At 26, Miss Montana USA Tahnee Peppenger has accomplished one of her biggest goals, to become a public figure.
“I’ve always wanted to be a representative of Montana, and this is such a unique way to fulfill that goal,” she said.
Though Peppenger’s reign as Miss Montana USA is largely ahead of her, she has “quite extensive goals.”
The Great Falls woman and C.M. Russell High School graduate wants to connect veterans and the community, to visit military facilities and to visit all the college campuses in the state. She also wants to enrich her community through volunteer work.
“I want people to see that being a humanitarian be can be done next door, in your neighborhood,” she said.
Deep pockets and exotic travel aren’t requirements for doing good in the world. Instead, just “connect with people, help them. Enrich other people’s lives.”
Peppenger is pursuing public speaking opportunities and has a message of empowerment and celebrates the importance of reading.
By the end of her year in the spotlight, “I know I will have gained a whole new level of experience,” she said. “I have a grand vision for what I want to accomplish, and I’m excited to see what I can get done.”
Peppenger has been speechless at times as she’s seen her dreams come true through the pageant.
“It’s a surreal experience when it all comes to fruition,” she said. “I can’t believe I accomplished one of the big goals of my life. Vision is where it starts.”
The pageant drew together outstanding Montana women, she said.
“I experienced a great sense of sisterhood. We all strive to be the best representative of Montana and have a big vision,” she said. “To be among them made you have a great sense of humility. Every girl there was deserving of the title.”
The title is about responsibility and how it makes others feel, she said.
“I love making little girls smile as they touch my sparkly crown,” she said. “I hope to brighten life for others. That’s what it’s all about. We’re put on earth for one another. I hope to enrich one person’s life every day.”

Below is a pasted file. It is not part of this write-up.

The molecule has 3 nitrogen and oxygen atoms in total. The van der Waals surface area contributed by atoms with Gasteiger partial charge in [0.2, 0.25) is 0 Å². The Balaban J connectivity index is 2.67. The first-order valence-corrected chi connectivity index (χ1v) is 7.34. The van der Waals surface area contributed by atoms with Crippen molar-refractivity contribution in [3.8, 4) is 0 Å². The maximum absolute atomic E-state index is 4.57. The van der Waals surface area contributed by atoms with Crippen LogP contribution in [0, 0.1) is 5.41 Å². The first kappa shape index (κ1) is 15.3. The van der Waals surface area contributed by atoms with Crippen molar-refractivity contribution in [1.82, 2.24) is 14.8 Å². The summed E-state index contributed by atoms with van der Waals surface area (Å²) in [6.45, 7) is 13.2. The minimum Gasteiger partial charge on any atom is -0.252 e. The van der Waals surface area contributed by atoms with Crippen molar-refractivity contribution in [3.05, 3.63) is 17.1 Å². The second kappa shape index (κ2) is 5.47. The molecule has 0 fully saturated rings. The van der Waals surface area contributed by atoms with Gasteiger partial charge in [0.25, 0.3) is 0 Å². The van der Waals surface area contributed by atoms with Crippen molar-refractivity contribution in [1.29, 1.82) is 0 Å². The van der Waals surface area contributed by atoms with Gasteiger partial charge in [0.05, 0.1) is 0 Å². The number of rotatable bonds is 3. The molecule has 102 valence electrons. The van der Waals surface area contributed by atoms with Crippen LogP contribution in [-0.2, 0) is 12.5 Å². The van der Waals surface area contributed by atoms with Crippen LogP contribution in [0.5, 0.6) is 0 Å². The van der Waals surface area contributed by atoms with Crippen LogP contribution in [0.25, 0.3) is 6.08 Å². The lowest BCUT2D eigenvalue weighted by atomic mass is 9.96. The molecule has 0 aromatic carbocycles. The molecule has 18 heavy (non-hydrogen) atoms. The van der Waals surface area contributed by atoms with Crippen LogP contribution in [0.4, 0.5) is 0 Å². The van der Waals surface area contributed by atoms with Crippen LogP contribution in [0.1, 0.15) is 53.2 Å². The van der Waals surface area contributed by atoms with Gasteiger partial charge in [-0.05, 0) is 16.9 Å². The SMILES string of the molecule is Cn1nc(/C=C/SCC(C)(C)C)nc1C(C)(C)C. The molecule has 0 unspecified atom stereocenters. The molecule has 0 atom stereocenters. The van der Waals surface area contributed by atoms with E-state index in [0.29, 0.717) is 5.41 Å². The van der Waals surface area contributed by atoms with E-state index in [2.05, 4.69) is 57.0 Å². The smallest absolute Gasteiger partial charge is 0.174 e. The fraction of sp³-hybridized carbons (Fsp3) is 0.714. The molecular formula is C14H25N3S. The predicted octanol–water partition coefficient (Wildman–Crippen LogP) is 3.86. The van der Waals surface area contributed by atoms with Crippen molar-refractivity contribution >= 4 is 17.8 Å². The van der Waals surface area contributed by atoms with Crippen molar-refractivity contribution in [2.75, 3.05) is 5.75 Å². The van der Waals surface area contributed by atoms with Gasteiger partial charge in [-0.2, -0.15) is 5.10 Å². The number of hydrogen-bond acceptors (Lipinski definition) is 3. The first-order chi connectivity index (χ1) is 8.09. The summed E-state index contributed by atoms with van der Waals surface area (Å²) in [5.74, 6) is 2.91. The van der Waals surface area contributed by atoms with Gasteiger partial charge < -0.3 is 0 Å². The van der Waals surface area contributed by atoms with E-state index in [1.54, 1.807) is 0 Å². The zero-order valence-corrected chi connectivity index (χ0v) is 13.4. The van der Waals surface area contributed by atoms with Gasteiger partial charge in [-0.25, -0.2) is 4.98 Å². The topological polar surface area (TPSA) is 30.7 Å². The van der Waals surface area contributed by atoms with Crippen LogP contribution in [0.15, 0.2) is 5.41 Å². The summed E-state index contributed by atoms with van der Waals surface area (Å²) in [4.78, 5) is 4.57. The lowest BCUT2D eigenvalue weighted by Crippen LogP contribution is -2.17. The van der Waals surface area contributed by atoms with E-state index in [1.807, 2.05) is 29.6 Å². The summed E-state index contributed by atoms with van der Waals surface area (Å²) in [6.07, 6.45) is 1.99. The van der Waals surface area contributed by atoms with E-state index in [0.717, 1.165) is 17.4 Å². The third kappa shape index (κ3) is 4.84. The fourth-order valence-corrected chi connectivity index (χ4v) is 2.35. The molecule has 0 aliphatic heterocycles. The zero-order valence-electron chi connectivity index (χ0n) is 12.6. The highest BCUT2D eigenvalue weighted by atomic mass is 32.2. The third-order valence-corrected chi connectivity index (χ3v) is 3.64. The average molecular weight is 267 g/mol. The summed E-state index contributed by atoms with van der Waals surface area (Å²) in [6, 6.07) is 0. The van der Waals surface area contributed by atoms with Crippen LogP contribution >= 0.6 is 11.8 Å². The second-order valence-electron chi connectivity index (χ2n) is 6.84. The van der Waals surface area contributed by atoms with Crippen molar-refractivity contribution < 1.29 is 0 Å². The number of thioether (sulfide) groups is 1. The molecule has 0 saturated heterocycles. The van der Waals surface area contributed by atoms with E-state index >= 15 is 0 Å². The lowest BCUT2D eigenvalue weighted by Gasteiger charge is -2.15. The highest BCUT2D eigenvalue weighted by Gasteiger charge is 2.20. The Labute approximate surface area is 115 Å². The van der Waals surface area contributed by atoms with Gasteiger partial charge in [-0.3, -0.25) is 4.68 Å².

Peppenger is a fashion entrepreneur and owns Pink Spurs & Co. She’s a Montana State graduate, helped with Republican campaigns and worked for the state speaker of the house during the last legislative session.
“I worked in politics, pursued medicine further and then it wasn’t what I had envisioned,” she said.
So, Peppenger reshaped her life and “decided to pursue my creative side,” she said.
For the pageant, Peppenger designed her wardrobe, including her evening gown.
“It’s uncharted territory, but I’m extremely excited,” she added. “I feel like I can communicate my vision and design as something unique. I’m confident in my style.”
Peppenger competed in two rodeo pageants a few years ago.
“Those were great learning experiences,” she said. “This was my first traditional pageant.”
The Miss USA pageant gave her room to express herself on many levels and to set herself apart.
“It’s a unique feeling, and you take a lot of pride in what you accomplish,” she said.
And, no horse requirement — although that was her favorite part of the rodeo pageants. She’s a team roper, and she fly-fishes, hunts, hikes and enjoys exploring the culinary secrets of the state.
“I love my ponies,” she said. “I’m a cowgirl at the end of the day.”
Peppenger’s next competition is for the title of Miss USA in the spring. Last year, 5.5 million viewers in 70 countries saw the pageant. Getting ready has involved a great deal of training, fitness and nutrition. She works out five or six days a week and said a healthy lifestyle “comes easily to me.” She competed in track and volleyball at CMR.
“I may be the only beauty pageant contestant who has to gain weight,” she said. “I’m petite, and you need an impeccable athletic body for the pageant.”
Interview practice and choreography training are part of preparation. And, she’s been wearing heels a lot to get ready for the classic pageant stage walk.
“I’m extremely competitive, and everything I do I do with serious intensity. I’m ready to go for Miss USA,” she said. “Here I am a living testimonial to a Dr. Seuss book my mom gave me at graduation, ‘Oh, The Places You’ll Go!”’